Strange, according to this source, ABYC "recommendations" have been codified & actually ARE legally binding upon people in the US:

https://law.resource.org/pub/us/cfr/....E-09.1990.pdf

If I spend a little time digging, I can probably quote you some case law too.
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Old 26-10-2013, 00:26   #190
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Re: Isolating Transformers, The Earth wire connection conundrum

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Originally Posted by FlyingCloud1937 View Post
OK, a one size does not fit all, as some on here recommended, each system has consequences.

For instance. ISO 13297 which Gobo, and Jedi propose, requires the following:
Actually ISO is a standard organization like ABYC or ASTM or any one of 100's out there. It's recommendations, not actually an enforced code. Not in the US anyway. Nice to have but not the only game in town. Nor is it a "CODE" as in enforcement, permits, etc. The NEC is the electrical CODE of the land. But it stops at the dock.

Really Jedi's an engineer, You don't think he knows what he's doing???
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Old 26-10-2013, 00:41   #191
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Re: Isolating Transformers, The Earth wire connection conundrum

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Originally Posted by pbiJim View Post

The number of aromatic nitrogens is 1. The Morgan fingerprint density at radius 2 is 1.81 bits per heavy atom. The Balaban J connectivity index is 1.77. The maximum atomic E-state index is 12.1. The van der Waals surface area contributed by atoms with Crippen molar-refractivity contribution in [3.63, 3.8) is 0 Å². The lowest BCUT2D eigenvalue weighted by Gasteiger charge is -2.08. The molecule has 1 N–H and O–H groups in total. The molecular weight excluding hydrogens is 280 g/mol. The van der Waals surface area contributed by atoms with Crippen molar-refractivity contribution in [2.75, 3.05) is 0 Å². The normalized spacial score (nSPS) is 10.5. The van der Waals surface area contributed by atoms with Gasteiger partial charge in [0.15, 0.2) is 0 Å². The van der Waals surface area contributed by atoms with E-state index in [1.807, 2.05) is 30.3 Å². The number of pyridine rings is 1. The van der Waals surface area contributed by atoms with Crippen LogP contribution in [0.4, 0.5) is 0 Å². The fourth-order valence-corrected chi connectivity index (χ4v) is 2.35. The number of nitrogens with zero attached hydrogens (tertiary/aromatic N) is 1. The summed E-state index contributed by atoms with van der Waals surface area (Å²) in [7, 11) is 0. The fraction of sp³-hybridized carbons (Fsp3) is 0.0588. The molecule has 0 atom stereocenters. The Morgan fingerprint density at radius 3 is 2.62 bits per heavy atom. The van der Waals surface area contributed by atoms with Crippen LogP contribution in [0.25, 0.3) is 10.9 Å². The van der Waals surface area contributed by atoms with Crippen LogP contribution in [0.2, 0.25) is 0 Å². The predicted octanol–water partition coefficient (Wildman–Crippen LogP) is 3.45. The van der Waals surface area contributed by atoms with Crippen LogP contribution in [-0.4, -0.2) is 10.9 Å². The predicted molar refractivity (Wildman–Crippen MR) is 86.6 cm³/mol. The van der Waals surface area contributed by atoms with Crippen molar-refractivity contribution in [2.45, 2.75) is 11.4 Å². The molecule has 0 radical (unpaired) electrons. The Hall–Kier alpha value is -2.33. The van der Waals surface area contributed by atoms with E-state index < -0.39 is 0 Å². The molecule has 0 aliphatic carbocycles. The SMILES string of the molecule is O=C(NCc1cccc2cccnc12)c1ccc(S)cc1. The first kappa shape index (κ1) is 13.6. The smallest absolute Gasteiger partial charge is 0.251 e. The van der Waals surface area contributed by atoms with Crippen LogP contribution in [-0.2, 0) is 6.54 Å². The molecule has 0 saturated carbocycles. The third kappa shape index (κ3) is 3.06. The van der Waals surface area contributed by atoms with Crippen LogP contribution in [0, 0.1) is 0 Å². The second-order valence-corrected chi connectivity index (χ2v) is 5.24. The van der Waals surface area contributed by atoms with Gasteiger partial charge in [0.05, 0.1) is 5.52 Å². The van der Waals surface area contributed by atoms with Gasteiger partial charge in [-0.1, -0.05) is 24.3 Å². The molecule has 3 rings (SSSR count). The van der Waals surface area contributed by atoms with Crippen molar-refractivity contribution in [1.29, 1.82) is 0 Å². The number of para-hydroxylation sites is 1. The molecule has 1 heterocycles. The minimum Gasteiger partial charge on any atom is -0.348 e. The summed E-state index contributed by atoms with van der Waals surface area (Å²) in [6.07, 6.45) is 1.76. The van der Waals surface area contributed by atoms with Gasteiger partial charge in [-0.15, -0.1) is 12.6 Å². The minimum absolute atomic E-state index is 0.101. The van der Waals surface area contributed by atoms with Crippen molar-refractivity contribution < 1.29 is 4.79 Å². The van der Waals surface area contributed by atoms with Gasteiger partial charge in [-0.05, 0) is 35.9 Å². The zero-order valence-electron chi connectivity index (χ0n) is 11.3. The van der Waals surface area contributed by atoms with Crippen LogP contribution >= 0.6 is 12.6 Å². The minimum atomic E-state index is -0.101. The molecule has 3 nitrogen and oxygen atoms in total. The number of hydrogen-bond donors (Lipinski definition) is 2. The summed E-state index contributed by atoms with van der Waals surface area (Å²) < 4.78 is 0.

Strange, according to this source, ABYC "recommendations" have been codified & actually ARE legally binding upon people in the US:

https://law.resource.org/pub/us/cfr/....E-09.1990.pdf
Ah but 46 CFR deals with Shipping, The commercial type/ not recreational boats.

Title 46 of the Code of Federal Regulations - Wikipedia, the free encyclopedia
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Old 26-10-2013, 00:46   #192
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Re: Isolating Transformers, The Earth wire connection conundrum

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Again you will be wrong.

Add to that parts of 33 & 47

Lloyd
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Old 26-10-2013, 00:52   #193
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Re: Isolating Transformers, The Earth wire connection conundrum

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Again you will be wrong.